Hospitals

Mayo Clinic helicopter crash: How often do these accidents happen?

Three people including two Mayo Clinic workers were killed in a Mayo Clinic helicopter crash in Florida on Monday. The cause of the crash and names of the victims are still unknown. But the accident will likely increase the already growing scrutiny on using helicopters for the transport of medical personnel. The aircraft used in […]

Three people including two Mayo Clinic workers were killed in a Mayo Clinic helicopter crash in Florida on Monday. The cause of the crash and names of the victims are still unknown. But the accident will likely increase the already growing scrutiny on using helicopters for the transport of medical personnel.

The aircraft used in this flight was from a private service and is used for everything from emergency medical services to firefighting to corporate transportation. It’s been identified as a Bell 206. That’s  not unique to healthcare, but it’s also not the “air ambulances” the public associates with medical transport.

It’s been an intense 18 months for the practice of using helicopters for healthcare. Medical helicopter pilots were labeled as flying the “most dangerous missions in aviation” and the “most dangerous profession in America” in a July 2010 article in Popular Mechanics. Some states were using helicopters unnecessarily, the article found, and they have fewer equipment requirements and poorer protocols — around things as pedestrian as weather checks — than other kinds of flights.

Part of the reason for the dangers were from an early era as the practice grew. As of mid-2010, the fatal accident rate on medical helicopters was 1.18 per 100,000 hours. Meanwhile, the rate for all general aviation and air taxi flights is 1.13 per 100, 000 hours, according to the Federal Aviation Administration. For helicopters specifically, the rate can vary between 1 and 1.94 per 100,000 hours.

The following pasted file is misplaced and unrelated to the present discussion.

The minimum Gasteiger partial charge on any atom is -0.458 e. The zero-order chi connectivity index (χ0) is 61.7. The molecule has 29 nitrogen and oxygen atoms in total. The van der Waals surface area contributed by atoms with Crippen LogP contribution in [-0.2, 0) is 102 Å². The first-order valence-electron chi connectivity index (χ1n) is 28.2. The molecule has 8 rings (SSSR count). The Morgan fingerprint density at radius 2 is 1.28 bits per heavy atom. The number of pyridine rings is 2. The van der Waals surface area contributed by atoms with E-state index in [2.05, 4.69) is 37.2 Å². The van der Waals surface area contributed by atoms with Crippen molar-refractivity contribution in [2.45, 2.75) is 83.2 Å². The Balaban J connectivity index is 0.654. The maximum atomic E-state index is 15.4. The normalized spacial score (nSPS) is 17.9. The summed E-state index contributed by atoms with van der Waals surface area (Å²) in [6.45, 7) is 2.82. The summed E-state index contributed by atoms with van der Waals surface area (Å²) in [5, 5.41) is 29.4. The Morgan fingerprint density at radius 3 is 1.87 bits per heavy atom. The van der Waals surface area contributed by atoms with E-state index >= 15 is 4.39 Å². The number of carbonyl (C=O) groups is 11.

But there remains a consensus that, in general, helicopters used for medical purposes are not safe enough. The National Transportation Safety Board earlier this year said current helicopter EMS accident records are unacceptable.

More specifically, there’s a big difference in how safe one helicopter is to another. The NTSB pointed out that no matter the cost and makeup of the helicopter — a $800,000 single-engine model versus a $12 million twin-engine autopilot air ambulance — Medicare reimbursement is the same.

Monday’s Mayo Clinic organ transplant flight accident is different than many medical flights. But that won’t stop the safety debate from restarting. And even these flights aren’t without challenges. According to the Associated Press, a surgeon and an assistant flying to pick up a donor heart died in 1990 crash in New Mexico. In 2007, a twin-engine plane transporting a set of lungs crashed into Lake Michigan.

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Key questions to be answered about any medical helicopter accident will involve:

  • equipment for the pilots
  • whether the pilots had scenario-based simulator training and if they had instrument proficiency training
  • the kind of autopilot and navigation equipment on the helicopter

It’s unclear what’s happened at the FAA in the past year. The Popular Mechanics article and intensified scrutiny around air ambulances triggered both voluntary safety measures and federal rule proposals. More helicopters came with helmets equipped with night vision goggles, for example. A rule proposed by the FAA in 2010 received final comments in January of this year. It included requirements around pre-flight checks, minimum weather requirements and training — some of which a trade association had already required or implemented.

But the FAA regulation bogged down — due in part to partisan issues around the FAA — and the rule has not yet been implemented.

[Image from News4Jax.com]